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Scott Lax Blog

Remembering John Lennon

I was and remain a huge fan of the Beatles, and of John Lennon, who died thirty years ago. He was murdered by a sick and twisted and murderous young man that held a copy of one of the great novels in American 20th Century literature, THE CATCHER IN THE RYE. That man and the bullets in his handgun forever changed American culture for the worse. Anything in art can be twisted, even literature. Lennon and McCartney's "Helter Skelter" was likewise used by the sick and twisted twisted and murderous Charles Manson, who also forever changed the face of American culture for the worse.

The night John Lennon was murdered was a snowy night in Northeast Ohio, like it was this year on the night of Dec. 8, the 30th anniversary of John's death. There was a white-out blizzard and I as heard the news while I was driving I felt devastated by the news of Lennon. Talk about your end of innocence; a cultural touch-stone was gone with the pull of a trigger; not just Lennon, but the group that influenced so many of us.

In many ways, I don't think the music world has ever fully recovered from it, nor has the culture of celebrity. Though we lost many - Hendrix and Sam Cooke and Otis Redding and Janis Joplin and Buddy Holly and the list goes on and on, Lennon's murder, as seemingly random and starkly cruel as it was - given that he was on his way home to his home, to his young son, after a day's work recording an album that cemented his personal transition to a domestic yet artistic persona, shook popular culture and music to its core.

I want to remember John for being a man who knew he was flawed, however talented or even brilliant he was; a man who knew he blew it with his earlier child-rearing and wanted so badly to make up for it with his son, Sean. A man who had finally come to terms with being a husband and father, as well as an artist.

So I send my sympathy out to his family and to his fans. One thing about John is that he wanted to live a long time; he said so in his last interview. But he didn't make it. To honor his art and his memory is to live life as well as we can, always trying to improve, always loving as best we can, always being honest with ourselves. That's John Lennon's legacy to me.  Read More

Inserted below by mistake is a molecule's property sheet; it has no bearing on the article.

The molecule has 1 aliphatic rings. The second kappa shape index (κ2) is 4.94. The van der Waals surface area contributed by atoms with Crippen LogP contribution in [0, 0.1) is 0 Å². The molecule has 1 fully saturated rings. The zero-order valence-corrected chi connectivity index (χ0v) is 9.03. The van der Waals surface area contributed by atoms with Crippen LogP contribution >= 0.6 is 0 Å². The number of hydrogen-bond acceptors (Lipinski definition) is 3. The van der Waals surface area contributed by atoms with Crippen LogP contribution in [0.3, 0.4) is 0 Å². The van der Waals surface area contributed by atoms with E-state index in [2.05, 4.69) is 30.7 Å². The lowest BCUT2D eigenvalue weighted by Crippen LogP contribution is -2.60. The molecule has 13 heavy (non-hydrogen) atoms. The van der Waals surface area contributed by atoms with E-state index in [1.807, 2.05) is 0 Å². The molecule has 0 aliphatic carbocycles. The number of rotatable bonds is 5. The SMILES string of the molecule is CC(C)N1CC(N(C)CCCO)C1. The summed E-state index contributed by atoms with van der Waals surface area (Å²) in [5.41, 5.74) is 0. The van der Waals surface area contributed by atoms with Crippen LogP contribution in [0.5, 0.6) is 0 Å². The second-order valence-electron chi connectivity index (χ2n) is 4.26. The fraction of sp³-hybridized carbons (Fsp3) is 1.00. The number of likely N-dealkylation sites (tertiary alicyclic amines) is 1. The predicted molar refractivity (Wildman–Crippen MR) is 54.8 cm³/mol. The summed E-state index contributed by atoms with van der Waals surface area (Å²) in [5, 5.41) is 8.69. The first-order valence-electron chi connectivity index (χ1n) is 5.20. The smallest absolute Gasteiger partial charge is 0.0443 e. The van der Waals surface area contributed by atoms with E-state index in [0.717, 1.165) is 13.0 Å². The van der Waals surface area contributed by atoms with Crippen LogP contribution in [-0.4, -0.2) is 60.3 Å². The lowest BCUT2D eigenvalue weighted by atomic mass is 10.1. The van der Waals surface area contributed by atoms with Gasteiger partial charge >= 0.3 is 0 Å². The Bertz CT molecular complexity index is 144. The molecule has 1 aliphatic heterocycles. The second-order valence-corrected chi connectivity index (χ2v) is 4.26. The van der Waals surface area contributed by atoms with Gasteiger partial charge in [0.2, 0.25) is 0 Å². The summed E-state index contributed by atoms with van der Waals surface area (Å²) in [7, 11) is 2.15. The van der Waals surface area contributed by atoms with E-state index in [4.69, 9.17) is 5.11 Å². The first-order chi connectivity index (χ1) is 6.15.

Ted Kennedy and His Legacy, Literary and Otherwise: May He Rest in Peace

I met Senator Edward M. Kennedy, who passed away today, on a few occasions, mostly at the home of his sister-in-law, Ethel Kennedy, widow of Ted's late brother, Robert F. Kennedy. The senator was larger than life, with a big, booming voice, a welcoming smile, and whatever tragedy he carried inside him -and he had had more than his share - he seemed to have put into compartments in his soul. I sensed that he had faith that he would be reunited with his loved ones: his brothers and sisters, among others, who went before him. He was a close friend of a close friend of mine, and though I didn't know Ted well, I was then, and remain now, in awe of his political skills and accomplishments. He cared about regular people - people without privilege, and the means that he had; people without inherent power, and those who just plain fell on hard times. He fought for human rights in many ways throughout his career, building bridges with Democratic and Republican senators, and moved his causes forward, inch by inch at times, and, sometimes, with bold action.

My friend Ron Powers (he was not the friend of Ted Kennedy's I mentioned) helped the Senator write his memoir, which will be out September 14. That pairing was fitting: Ron is one of the most brilliant nonfiction writers of our time.

I can't wait to read this book. I hope it helps people understand the man, and realize that Senator Kennedy's ambitions -- universal health care being at the top of the list -- were noble, even if the senator himself had his flaws and troubles, which were both freighted upon him and self-inflicted, which he acknowledged.

I'm glad I met him. Passing universal health care, I am certain, would be the legacy most important to Edward M. Kennedy. Andrew Young commented today that universal health care was, for Ted, a human right. I agree with that view.

May Edward M. Kennedy, a great, if flawed American, rest in peace.
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